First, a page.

Visual Perception for Manipulation and Imitation in Humanoid Robots [electronic resource] / by Pedram Azad.

By: Azad, Pedram [author.]Contributor(s): SpringerLink (Online service)Material type: TextTextLanguage: English Series: Cognitive Systems Monographs: 4Publisher: Berlin, Heidelberg : Springer Berlin Heidelberg, 2009Description: XIV, 271 p. online resourceContent type: text Media type: computer Carrier type: online resourceISBN: 9783642042294Subject(s): Engineering | Artificial intelligence | Computer vision | Engineering | Control, Robotics, Mechatronics | Computational Intelligence | Computer Imaging, Vision, Pattern Recognition and Graphics | Artificial Intelligence (incl. Robotics)Additional physical formats: Printed edition:: No titleDDC classification: 629.8 LOC classification: TJ210.2-211.495TJ163.12Online resources: Click here to access online
Contents:
State of the Art in Object Recognition and Pose Estimation -- State of the Art in Human Motion Capture -- Fundamentals of Image Processing -- Guiding Principles -- Stereo-Based Object Recognition and Pose Estimation System -- Stereo-Based Markerless Human Motion Capture System -- Software and Interfaces -- Evaluation -- Conclusion.
In: Springer eBooksSummary: In recent yearswe haveseen considerableadvances in the development of - manoid robots, that is robots with an anthropomorphic design. Such robots should be capable of autonomously performing tasks for their human users in changing environments by adapting to these and to the circumstances at hand. To do so, they as well as any kind of autonomous robot need to have some way of understanding the world around them. We humans do so by our senses, both our far senses vision and hearing (smelling too) and our near senses touch and taste. Vision plays a special role in the way it simulta- ously tells us “where” and “what” in a direct way. It is therefore an accepted factthatto developautonomousrobots,humanoidornot,itisessentialto- clude competent systems for visual perception. Such systems should embody techniques from the ?eld of computer vision, in which sophisticated com- tational methods for extracting information from visual imagery have been developed over a number of decades. However, complete systems incorpor- ing such advanced techniques, while meeting the requirements of real-time processing and adaptivity to the complexity that even our everyday envir- ment displays, are scarce. The present volume takes an important step for ?lling this gap by presenting methods and a system for visual perception for a humanoid robot with speci?c applications to manipulation tasks and to how the robot can learn by imitating the human.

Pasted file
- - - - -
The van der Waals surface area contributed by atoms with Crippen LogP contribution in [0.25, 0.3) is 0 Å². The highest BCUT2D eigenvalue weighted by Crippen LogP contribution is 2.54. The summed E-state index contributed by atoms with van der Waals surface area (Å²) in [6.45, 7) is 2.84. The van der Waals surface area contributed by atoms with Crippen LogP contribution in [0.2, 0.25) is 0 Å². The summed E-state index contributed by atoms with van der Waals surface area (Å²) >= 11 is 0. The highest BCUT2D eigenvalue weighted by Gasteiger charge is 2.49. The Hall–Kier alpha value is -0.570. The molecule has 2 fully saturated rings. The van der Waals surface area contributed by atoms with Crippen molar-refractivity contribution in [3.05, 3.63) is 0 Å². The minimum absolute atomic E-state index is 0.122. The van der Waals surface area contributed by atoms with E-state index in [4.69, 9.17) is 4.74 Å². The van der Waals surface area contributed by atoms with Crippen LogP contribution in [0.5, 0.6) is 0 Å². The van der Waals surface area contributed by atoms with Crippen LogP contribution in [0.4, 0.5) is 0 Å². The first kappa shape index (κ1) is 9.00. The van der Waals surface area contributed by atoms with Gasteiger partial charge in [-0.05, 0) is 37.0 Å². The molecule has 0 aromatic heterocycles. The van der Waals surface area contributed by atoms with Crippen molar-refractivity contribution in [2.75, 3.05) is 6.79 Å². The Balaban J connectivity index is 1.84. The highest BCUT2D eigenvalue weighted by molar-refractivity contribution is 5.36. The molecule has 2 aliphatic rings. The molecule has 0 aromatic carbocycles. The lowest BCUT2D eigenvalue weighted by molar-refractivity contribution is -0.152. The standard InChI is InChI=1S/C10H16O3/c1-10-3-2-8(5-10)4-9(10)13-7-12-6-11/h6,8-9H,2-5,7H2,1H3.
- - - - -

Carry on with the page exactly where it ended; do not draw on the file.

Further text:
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State of the Art in Object Recognition and Pose Estimation -- State of the Art in Human Motion Capture -- Fundamentals of Image Processing -- Guiding Principles -- Stereo-Based Object Recognition and Pose Estimation System -- Stereo-Based Markerless Human Motion Capture System -- Software and Interfaces -- Evaluation -- Conclusion.

In recent yearswe haveseen considerableadvances in the development of - manoid robots, that is robots with an anthropomorphic design. Such robots should be capable of autonomously performing tasks for their human users in changing environments by adapting to these and to the circumstances at hand. To do so, they as well as any kind of autonomous robot need to have some way of understanding the world around them. We humans do so by our senses, both our far senses vision and hearing (smelling too) and our near senses touch and taste. Vision plays a special role in the way it simulta- ously tells us “where” and “what” in a direct way. It is therefore an accepted factthatto developautonomousrobots,humanoidornot,itisessentialto- clude competent systems for visual perception. Such systems should embody techniques from the ?eld of computer vision, in which sophisticated com- tational methods for extracting information from visual imagery have been developed over a number of decades. However, complete systems incorpor- ing such advanced techniques, while meeting the requirements of real-time processing and adaptivity to the complexity that even our everyday envir- ment displays, are scarce. The present volume takes an important step for ?lling this gap by presenting methods and a system for visual perception for a humanoid robot with speci?c applications to manipulation tasks and to how the robot can learn by imitating the human.

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